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"Drama shows us that those who control language dictate the events of the play" Compare and contrast your chosen texts in the light of this opinion.

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Introduction

Saturday, 17 May 2003 Jad Salfiti A2 English Literature "Drama shows us that those who control language dictate the events of the play" Compare and contrast your chosen texts in the light of this opinion. 'The Tempest' written by William Shakespeare and 'Translations' written by Brian Friel both look at how those who control language can dictate events. Despite the disparity of context, both plays share many core themes and explore the importance of language and how it can be used as a means of control. Both plays show linguistic hegemony, and demonstrate how one language can take dominance and displace another and how language can be stigmatised, so that it becomes dirtied and debased. In 'The Tempest', Caliban's original language is belittled to "gabble" and "babble" by a Eurocentric Miranda. While in 'Translations' Lancey's snobbish attitude to the townspeople and his use of circumlocutory beaurocratic jargon exposes his personal discomfort at being with "foreign civilians". Prospero is in control of language within the Tempest, he is the most educated and he also has magical powers. Throughout the play Prospero uses language to coerce characters to do what he wants; his linguistic and magical authority is used to dictate the events of the play. Prospero foregrounds the plays fictionality "my charm the magicalism of art", and he becomes almost a scriptwriter within the play by drawing attention to the illusory nature of art. ...read more.

Middle

Prospero promotes himself from a coloniser to a liberator and uses linguistic power to convince Ariel. From a dramatic point of view Prospero's understanding of language convinces Ariel to remain loyal. 'Translations' also shows how blurred the line is between coloniser and liberator. 'Translations' is set in the 19th century, however it is very much to do with the situation in Ireland in recent times, throughout the 1980s there were violent clashes between the Republic of Ireland and Northern Ireland, British intervention was viewed as liberation by the Northern Irish but as Colonisation by the Republic of Ireland. From a modern perspective, it can be compared with the response to the Iraqi Crisis by the British public, the West has come under allot of criticism with regard to its true intentions for invading Iraq. Friel's characterisation of Hugh and Manus' personal relationship can be seen as parallel to the English and Irish' political relationship, Manus' exploitation by Hugh reflects the political exploitation of the Irish by the English. Like the British, Hugh can be viewed as an autocratic and tyrannous. In addition Hugh also uses language to control events. Hugh is negligent teacher, he refuses to teach Maire to speak English when she asks, he simply ignores her "We have been diverted- diverto...". Hugh allows his personal feelings towards the English obstruct his students from fulfilling their potential, he prefers to teach them the classical languages of Latin and Greek which Maire informs him is a "barrier to modern progress". ...read more.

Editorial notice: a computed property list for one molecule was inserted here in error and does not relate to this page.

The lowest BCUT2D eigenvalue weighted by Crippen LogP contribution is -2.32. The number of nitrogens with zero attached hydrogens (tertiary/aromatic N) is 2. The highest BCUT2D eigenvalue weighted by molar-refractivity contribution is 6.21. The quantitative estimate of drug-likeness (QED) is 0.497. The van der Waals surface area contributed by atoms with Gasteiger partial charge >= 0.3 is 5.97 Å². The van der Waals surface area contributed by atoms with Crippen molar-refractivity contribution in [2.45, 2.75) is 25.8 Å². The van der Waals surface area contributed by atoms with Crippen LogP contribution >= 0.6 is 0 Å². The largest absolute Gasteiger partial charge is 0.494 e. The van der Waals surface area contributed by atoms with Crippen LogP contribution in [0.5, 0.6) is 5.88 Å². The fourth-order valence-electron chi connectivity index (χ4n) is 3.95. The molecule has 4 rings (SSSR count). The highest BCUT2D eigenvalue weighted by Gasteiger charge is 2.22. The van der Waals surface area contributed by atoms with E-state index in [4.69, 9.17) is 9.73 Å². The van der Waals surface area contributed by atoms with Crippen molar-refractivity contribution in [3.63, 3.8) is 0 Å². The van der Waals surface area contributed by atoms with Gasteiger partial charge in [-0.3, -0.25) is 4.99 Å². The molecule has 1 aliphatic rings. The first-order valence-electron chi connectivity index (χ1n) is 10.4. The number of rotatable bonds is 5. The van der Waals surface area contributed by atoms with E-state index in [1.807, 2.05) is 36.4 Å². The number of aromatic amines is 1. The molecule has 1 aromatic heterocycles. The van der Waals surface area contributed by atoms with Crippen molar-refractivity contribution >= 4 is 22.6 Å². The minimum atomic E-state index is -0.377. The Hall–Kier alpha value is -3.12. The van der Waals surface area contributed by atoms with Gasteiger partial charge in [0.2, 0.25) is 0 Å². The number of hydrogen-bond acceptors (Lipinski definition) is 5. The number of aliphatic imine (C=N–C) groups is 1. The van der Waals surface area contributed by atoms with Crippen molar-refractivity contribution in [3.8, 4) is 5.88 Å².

Conclusion

In 'Translations', the English colonisers also use language as a device control the Irish. The introduction of free education of the English national schools shows the tactics employed by the English to transform Ireland from a predominantly Gaelic-speaking nation to an English-speaking nation. Education and language are used so that Irish history and culture would be written in English, and fundamentally 'shaped' by the British. At the end of the 'The Tempest' Prospero breaks the suspension of disbelief "Our revels now are ended" he draws attention to the fictional status of the play. Prospero renounces his power, "now my charms are all o'erthrown". It can be said that Prospero's loss of power empowers the audience, we see a social role reversal and the subversion of social hierarchy, this is a convention of a comedy, it is now Prospero who is "confined", indicated by the use of a second person plural, and this confuses the equilibrium. From a narrative point of view the audience as a magician emerges "by your spell", this completes the role reversal. In the end it is the audience who dictate the events of the play "with the help of your good hands". The fact that 'Translations' expresses Irish characters in the English language shows that translation of some kind is possible, from a modern perspective we see that a hybrid in the used of Hiberno-English this confirms Hugh's view "We must learn to make them our own". ...read more.

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